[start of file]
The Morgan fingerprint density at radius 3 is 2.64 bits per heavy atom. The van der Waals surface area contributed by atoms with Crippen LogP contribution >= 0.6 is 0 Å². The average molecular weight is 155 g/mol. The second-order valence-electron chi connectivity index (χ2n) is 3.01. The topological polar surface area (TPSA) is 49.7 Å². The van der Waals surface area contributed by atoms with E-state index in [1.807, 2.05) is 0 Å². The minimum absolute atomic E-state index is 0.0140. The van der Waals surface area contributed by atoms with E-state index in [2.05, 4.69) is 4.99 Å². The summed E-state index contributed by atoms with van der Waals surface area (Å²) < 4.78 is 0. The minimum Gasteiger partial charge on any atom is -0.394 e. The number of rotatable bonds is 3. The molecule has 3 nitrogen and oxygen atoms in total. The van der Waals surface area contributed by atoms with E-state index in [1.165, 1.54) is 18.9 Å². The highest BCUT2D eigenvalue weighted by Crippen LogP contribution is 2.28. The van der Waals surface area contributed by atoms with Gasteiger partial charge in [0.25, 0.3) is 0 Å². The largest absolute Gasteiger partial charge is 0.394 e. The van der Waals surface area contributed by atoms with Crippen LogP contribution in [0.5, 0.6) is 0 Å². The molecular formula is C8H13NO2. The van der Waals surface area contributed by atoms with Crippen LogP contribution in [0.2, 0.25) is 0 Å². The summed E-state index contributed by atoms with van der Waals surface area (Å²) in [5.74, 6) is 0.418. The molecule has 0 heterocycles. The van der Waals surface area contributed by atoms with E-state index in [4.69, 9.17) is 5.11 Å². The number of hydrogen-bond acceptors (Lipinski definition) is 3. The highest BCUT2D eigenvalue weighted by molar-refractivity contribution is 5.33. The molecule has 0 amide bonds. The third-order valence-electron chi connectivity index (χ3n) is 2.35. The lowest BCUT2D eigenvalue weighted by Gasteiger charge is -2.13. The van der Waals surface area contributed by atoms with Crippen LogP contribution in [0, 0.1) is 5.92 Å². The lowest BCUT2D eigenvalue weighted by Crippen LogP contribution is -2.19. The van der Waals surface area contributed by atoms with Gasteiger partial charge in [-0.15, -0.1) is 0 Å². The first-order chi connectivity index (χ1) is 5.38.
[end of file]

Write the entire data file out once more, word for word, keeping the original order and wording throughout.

The Morgan fingerprint density at radius 3 is 2.64 bits per heavy atom. The van der Waals surface area contributed by atoms with Crippen LogP contribution >= 0.6 is 0 Å². The average molecular weight is 155 g/mol. The second-order valence-electron chi connectivity index (χ2n) is 3.01. The topological polar surface area (TPSA) is 49.7 Å². The van der Waals surface area contributed by atoms with E-state index in [1.807, 2.05) is 0 Å². The minimum absolute atomic E-state index is 0.0140. The van der Waals surface area contributed by atoms with E-state index in [2.05, 4.69) is 4.99 Å². The summed E-state index contributed by atoms with van der Waals surface area (Å²) < 4.78 is 0. The minimum Gasteiger partial charge on any atom is -0.394 e. The number of rotatable bonds is 3. The molecule has 3 nitrogen and oxygen atoms in total. The van der Waals surface area contributed by atoms with E-state index in [1.165, 1.54) is 18.9 Å². The highest BCUT2D eigenvalue weighted by Crippen LogP contribution is 2.28. The van der Waals surface area contributed by atoms with Gasteiger partial charge in [0.25, 0.3) is 0 Å². The largest absolute Gasteiger partial charge is 0.394 e. The van der Waals surface area contributed by atoms with Crippen LogP contribution in [0.5, 0.6) is 0 Å². The molecular formula is C8H13NO2. The van der Waals surface area contributed by atoms with Crippen LogP contribution in [0.2, 0.25) is 0 Å². The summed E-state index contributed by atoms with van der Waals surface area (Å²) in [5.74, 6) is 0.418. The molecule has 0 heterocycles. The van der Waals surface area contributed by atoms with E-state index in [4.69, 9.17) is 5.11 Å². The number of hydrogen-bond acceptors (Lipinski definition) is 3. The highest BCUT2D eigenvalue weighted by molar-refractivity contribution is 5.33. The molecule has 0 amide bonds. The third-order valence-electron chi connectivity index (χ3n) is 2.35. The lowest BCUT2D eigenvalue weighted by Gasteiger charge is -2.13. The van der Waals surface area contributed by atoms with Crippen LogP contribution in [0, 0.1) is 5.92 Å². The lowest BCUT2D eigenvalue weighted by Crippen LogP contribution is -2.19. The van der Waals surface area contributed by atoms with Gasteiger partial charge in [-0.15, -0.1) is 0 Å². The first-order chi connectivity index (χ1) is 5.38.